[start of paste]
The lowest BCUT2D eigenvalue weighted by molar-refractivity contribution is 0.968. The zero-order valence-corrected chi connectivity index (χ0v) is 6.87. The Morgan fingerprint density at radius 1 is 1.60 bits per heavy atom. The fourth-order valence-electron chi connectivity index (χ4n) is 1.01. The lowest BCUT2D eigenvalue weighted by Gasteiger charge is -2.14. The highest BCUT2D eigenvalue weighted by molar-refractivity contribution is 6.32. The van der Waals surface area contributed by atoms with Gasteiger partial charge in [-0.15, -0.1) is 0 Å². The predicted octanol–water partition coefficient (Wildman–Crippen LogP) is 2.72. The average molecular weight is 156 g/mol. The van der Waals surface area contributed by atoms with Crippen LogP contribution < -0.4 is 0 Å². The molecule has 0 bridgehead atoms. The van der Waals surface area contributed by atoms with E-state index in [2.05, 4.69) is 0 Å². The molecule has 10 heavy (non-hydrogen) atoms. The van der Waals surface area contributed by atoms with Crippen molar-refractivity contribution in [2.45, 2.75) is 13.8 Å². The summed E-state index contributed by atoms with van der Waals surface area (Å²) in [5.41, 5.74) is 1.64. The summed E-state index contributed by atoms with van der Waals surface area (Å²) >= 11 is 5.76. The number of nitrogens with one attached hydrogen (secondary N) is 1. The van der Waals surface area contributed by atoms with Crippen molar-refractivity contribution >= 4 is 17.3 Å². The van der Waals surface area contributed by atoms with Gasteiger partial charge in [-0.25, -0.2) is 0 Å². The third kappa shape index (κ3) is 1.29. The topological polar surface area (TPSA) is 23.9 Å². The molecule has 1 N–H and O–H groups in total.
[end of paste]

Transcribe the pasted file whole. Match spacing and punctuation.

The lowest BCUT2D eigenvalue weighted by molar-refractivity contribution is 0.968. The zero-order valence-corrected chi connectivity index (χ0v) is 6.87. The Morgan fingerprint density at radius 1 is 1.60 bits per heavy atom. The fourth-order valence-electron chi connectivity index (χ4n) is 1.01. The lowest BCUT2D eigenvalue weighted by Gasteiger charge is -2.14. The highest BCUT2D eigenvalue weighted by molar-refractivity contribution is 6.32. The van der Waals surface area contributed by atoms with Gasteiger partial charge in [-0.15, -0.1) is 0 Å². The predicted octanol–water partition coefficient (Wildman–Crippen LogP) is 2.72. The average molecular weight is 156 g/mol. The van der Waals surface area contributed by atoms with Crippen LogP contribution < -0.4 is 0 Å². The molecule has 0 bridgehead atoms. The van der Waals surface area contributed by atoms with E-state index in [2.05, 4.69) is 0 Å². The molecule has 10 heavy (non-hydrogen) atoms. The van der Waals surface area contributed by atoms with Crippen molar-refractivity contribution in [2.45, 2.75) is 13.8 Å². The summed E-state index contributed by atoms with van der Waals surface area (Å²) in [5.41, 5.74) is 1.64. The summed E-state index contributed by atoms with van der Waals surface area (Å²) >= 11 is 5.76. The number of nitrogens with one attached hydrogen (secondary N) is 1. The van der Waals surface area contributed by atoms with Crippen molar-refractivity contribution >= 4 is 17.3 Å². The van der Waals surface area contributed by atoms with Gasteiger partial charge in [-0.25, -0.2) is 0 Å². The third kappa shape index (κ3) is 1.29. The topological polar surface area (TPSA) is 23.9 Å². The molecule has 1 N–H and O–H groups in total.